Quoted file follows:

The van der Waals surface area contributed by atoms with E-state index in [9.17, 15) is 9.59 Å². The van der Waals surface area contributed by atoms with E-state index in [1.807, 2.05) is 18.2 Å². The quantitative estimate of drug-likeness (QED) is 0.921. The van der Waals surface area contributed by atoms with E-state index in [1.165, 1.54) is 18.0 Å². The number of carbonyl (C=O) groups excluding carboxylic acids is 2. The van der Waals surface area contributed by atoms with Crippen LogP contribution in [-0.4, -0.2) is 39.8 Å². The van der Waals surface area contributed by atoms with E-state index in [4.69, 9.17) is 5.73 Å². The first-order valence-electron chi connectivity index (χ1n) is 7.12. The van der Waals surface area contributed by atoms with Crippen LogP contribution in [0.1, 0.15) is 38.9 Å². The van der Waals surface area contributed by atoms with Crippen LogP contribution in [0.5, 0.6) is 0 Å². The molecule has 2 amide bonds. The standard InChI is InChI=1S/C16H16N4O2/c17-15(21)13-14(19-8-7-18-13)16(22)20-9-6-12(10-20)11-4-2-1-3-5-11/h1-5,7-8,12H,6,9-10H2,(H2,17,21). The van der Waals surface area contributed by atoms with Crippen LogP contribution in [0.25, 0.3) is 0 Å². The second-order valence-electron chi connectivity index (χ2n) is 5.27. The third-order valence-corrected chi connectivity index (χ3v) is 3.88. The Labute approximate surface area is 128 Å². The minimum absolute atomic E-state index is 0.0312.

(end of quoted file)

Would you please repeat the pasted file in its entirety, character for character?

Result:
The van der Waals surface area contributed by atoms with E-state index in [9.17, 15) is 9.59 Å². The van der Waals surface area contributed by atoms with E-state index in [1.807, 2.05) is 18.2 Å². The quantitative estimate of drug-likeness (QED) is 0.921. The van der Waals surface area contributed by atoms with E-state index in [1.165, 1.54) is 18.0 Å². The number of carbonyl (C=O) groups excluding carboxylic acids is 2. The van der Waals surface area contributed by atoms with Crippen LogP contribution in [-0.4, -0.2) is 39.8 Å². The van der Waals surface area contributed by atoms with E-state index in [4.69, 9.17) is 5.73 Å². The first-order valence-electron chi connectivity index (χ1n) is 7.12. The van der Waals surface area contributed by atoms with Crippen LogP contribution in [0.1, 0.15) is 38.9 Å². The van der Waals surface area contributed by atoms with Crippen LogP contribution in [0.5, 0.6) is 0 Å². The molecule has 2 amide bonds. The standard InChI is InChI=1S/C16H16N4O2/c17-15(21)13-14(19-8-7-18-13)16(22)20-9-6-12(10-20)11-4-2-1-3-5-11/h1-5,7-8,12H,6,9-10H2,(H2,17,21). The van der Waals surface area contributed by atoms with Crippen LogP contribution in [0.25, 0.3) is 0 Å². The second-order valence-electron chi connectivity index (χ2n) is 5.27. The third-order valence-corrected chi connectivity index (χ3v) is 3.88. The Labute approximate surface area is 128 Å². The minimum absolute atomic E-state index is 0.0312.